It served as a fine springboard for us to see sable and roan, among other species, in Mahango and enjoy the river-setting. From here, we are heading into the Caprivi Strip to spend some time at a luxury tented lodge, who have given us a very nice price due to our situation, near Horseshoe Lagoon deep in the Bwabwata bush and then we will enter Botswana and the northern section of Chobe as originally planned.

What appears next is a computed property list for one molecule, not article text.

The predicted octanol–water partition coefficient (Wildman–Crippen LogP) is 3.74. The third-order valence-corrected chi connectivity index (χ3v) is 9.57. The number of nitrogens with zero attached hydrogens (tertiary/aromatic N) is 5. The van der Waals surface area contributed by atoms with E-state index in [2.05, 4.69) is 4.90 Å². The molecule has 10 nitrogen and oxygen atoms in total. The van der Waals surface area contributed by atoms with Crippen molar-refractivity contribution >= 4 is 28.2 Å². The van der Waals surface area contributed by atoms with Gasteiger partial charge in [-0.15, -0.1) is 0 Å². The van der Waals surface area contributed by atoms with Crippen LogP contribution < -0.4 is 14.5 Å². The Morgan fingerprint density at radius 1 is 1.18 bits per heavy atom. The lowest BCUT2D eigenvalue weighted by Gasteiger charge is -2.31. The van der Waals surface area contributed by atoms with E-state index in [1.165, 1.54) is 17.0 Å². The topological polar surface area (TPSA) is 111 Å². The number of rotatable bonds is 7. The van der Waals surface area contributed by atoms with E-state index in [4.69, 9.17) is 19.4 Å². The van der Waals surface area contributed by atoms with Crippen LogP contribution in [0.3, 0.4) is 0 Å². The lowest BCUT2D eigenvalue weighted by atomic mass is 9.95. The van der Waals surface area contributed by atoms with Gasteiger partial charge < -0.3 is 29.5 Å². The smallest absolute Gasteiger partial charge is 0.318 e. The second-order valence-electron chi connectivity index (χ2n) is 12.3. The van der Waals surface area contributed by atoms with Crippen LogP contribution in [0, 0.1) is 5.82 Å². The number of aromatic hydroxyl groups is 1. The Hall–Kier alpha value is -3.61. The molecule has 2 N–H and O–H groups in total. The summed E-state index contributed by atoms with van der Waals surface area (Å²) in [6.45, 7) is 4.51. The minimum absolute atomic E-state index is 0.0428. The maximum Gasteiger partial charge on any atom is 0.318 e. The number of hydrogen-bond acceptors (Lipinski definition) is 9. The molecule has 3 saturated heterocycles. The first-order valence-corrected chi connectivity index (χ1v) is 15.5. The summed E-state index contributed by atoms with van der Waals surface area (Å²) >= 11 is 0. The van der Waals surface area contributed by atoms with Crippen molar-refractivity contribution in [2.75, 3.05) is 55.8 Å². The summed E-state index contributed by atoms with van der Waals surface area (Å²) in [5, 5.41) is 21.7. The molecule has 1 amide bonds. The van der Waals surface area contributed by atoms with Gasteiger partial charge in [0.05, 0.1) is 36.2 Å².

Even before Taleb coined the term, me and my colleagues at CEB were trying to teach the same essential concept to CFOs and Chief Risk Officers – the idea isn’t to merely build a risk management program that can survive planned risk events but an organization that adapts and improves from all experiences. Since many have asked or commented on it, both from home and as we have met them on the road, this idea – antifragility – is the core attribute that allowed us not only to continue our trip (even that first night in the hospital we were all in agreement on that) but that we would gain from the unexpected and unasked for opportunity. Sure we had to trade off some experiences, but we filled them with others we would have missed out on – like the pangolin last week and, over the last few days, seeing the largest meteorite on earth (Avital was busy studying the rock while Eliav and I tried to get it to hatch so we could meet the transformer inside), spending time with the Mbunza tribe (where they all pitched in to make bows and arrows for the kids) and illegally visiting Angola (well, that one was always in my plans thanks to Nkwazi Lodge). There is a key distinction Taleb wants to make by creating the term antifragile relative to existing terms like resilience. Resilience is the ability to withstand/resist risk – when travelling the two keys to resilience in the face of risk are time and money. In the past, we usually had one or the other – on our long trips we had time but money was tight; on shorter trips we could be freer with money even if we had little time – this trip we are lucky enough to have had both at our disposal. But antifragility is more, it isn’t about just absorbing the risk without cost but positioning oneself to benefit from the unexpected regardless of what it is. This can’t be bought with time or money, it requires approaching your travels from a wholly different perspective – embracing the opportunities that unfold in front of you, even when seemingly negative, regardless of how they relate to the ones you planned. This is the heart of what I have called in the past ‘no expectations travel’ – the idea that we don’t confuse our anticipation with what might happen with an expectation of what will happen instead keeping our mind open to and adaptable to what may come, even when that may be challenging in the moment. This is an overarching idea that I hope the kids learn from our past few weeks. The accident is something they are very comfortable talking about with strangers, they bring it up with almost everyone we meet, and they know it changed the nature of our trip (and it doesn’t always feel to them as if it was for the better). But we continue to emphasize the positive experiences we had because of those changes with them and they continue to engage and grow from those experiences – when it is all over, I expect the accident will be one of the many catalysts we have had along the way but not the defining moment of our adventure. On the subject of antifragility, the Hilux has held up well. As my off-roading instructor said when I asked for tips on driving an automatic 4×4, ‘I like them because I only have two feet.’ I was worried that it would be underpowered at times or not in the right gear when I needed it but that hasn’t been the case – we haven’t done a lot of off-roading yet but the few deep sand tracks we have been on have been no problem at all (we will test this more over the next week as we head off-road into the Kwando Sector of Bwabwata and then into Chobe in Botswana). I was also concerned about the comfort in the cab for four people and storage space in the back – both concerns have proven unfounded. In fact, with a few better equipment choices than our previous rental company, we are actually carrying more in the back now (our tent and chairs are still on the roof, but the bedding is in the back) with more extra room and the kids are fine in the double cab. Then you get the benefits of driving a car built with the driver in mind (something no one has ever accused Land Rover of) – the air conditioning vents are positioned in a way that makes sense, the rear-view camera is very handy and cruise control is a useful addition particularly on long straight stretches of tar like the ~260km on the B8 from Grootfontein to Rundu. It is on this road that we passed through the ‘Red Line’, or the veterinary cordon fence. These days, it is notionally there to prevent the spread of cattle diseases (like foot & mouth) from the North of the country into the South – but it functionally serves to separate the mostly white-owned profitable ranchland from the mostly black-owned communal pasture. The change in scenery is immediate – you go from individually fenced off ranches with the occasional town or city to the quintessential image of rural Africa, reed homesteads lining the road with cows and sheep roaming freely. Personally, I prefer the rural African scenery, but that seems like a harsh reason to keep them fenced in. We have spent the last two days at Ngepi Camp on the Okavango River (where me and the kids took a relaxingly chilly swim with crocs and hippos). Ngepi has a special place in my memory as it was the first place I visited with Karen that I tried to convince her to buy. Last time we were here we were entertained by the Thénardier-esque couple managing the place and an insane brit named Doop who had just been kicked out of Botswana and had an unnatural infatuation with Neil Diamond. Now, it is a much larger camp that has still managed to retain much if its bush charm if not the same personalities while catering to everyone from overland trucks to families to backpackers. It has been built to live ‘symbiotically’ with the nature around it and has incorporated some interesting designs concepts into their tree-houses and bush huts, not to mention their charcoal-based cooler room, to reflect that ethic.